"The high resolution of the mega pixel-cameras enables us to identify cargo as well as the persons who have been in contact with it. Furthermore, as high quality pictures can be approved as exhibits they are valuable in trials," says Jan Collander who explains that when a recipient reports that something is missing from a pallet - which happens once in a while - the camera-system shows that the carton was plastic wrapped and not tampered with whilst being handled by DHL at the terminal.
- Maybe a mistake was made by the sender during the original despatch because things were done in a hurry, and so someone "claims" they only got two TV sets, but we can prove that there were three on the pallet when the driver loaded it on to the vehicle for distribution.
Sometimes cargo is damaged when it arrives here, and the video-frames show that. Also the opposite, that cargo was not damaged when someone claims it was," he says.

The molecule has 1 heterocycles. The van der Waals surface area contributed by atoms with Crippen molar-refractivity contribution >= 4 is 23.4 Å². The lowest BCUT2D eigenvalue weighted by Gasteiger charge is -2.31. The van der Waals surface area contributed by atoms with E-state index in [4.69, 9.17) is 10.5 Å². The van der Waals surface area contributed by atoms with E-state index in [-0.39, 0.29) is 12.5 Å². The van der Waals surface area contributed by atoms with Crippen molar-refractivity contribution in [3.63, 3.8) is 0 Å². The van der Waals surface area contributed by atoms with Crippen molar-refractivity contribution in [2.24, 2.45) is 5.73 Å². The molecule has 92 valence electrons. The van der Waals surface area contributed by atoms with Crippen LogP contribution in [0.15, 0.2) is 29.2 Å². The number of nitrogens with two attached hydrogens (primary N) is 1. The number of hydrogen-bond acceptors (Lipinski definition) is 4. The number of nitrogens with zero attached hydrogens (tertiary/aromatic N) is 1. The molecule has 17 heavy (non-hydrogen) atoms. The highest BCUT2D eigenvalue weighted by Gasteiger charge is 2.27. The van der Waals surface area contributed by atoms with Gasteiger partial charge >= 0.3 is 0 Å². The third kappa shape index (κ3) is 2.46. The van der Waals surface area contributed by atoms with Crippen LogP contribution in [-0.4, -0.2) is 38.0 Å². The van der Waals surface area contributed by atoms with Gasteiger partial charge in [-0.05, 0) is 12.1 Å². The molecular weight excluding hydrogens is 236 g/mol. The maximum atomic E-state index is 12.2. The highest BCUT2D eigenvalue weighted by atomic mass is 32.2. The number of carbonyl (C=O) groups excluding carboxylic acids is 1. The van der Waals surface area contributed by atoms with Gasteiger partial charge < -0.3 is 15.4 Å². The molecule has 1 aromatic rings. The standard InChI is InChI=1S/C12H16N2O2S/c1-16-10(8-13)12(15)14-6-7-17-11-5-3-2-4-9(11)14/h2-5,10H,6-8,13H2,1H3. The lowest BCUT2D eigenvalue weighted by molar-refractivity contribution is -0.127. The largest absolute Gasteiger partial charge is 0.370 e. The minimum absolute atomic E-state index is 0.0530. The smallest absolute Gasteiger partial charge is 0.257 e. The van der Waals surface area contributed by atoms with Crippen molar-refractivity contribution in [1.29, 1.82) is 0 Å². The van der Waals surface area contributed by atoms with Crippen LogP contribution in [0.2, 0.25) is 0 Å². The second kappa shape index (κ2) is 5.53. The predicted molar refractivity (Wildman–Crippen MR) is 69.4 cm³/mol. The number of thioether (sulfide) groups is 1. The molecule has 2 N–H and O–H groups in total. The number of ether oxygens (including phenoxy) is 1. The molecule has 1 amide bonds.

Cargo might be delivered to the wrong destination, e.g. if a client wrote the wrong postal-code, or if the tag came away because it wasn't properly attached. The camera system is valuable even in these matters. Another gain is that the cameras register things such as gates and doorways being knocked down by vehicles - they are expensive to repair.

Workplace-accidents are straightened out
Not least important is that workplace-accidents can be straightened out thanks to the constant recording. For example, when an employee was changing a battery on a truck, he handled it the wrong way and got battery acid into his eyes.
"He was so shocked he could only guess what had happened, while the cameras had registered the whole course of events. We managed to clear the man's eyesight, but after this incident we gathered together all the people responsible for purchasing vehicles, and changed the way that we handle this issue throughout all our terminals in Sweden," says Pär Björkman.
"We hear from our employees that they feel safe where modern camera-systems have been installed. Also, staff in the other terminals request the systems where they are not yet installed," he concludes.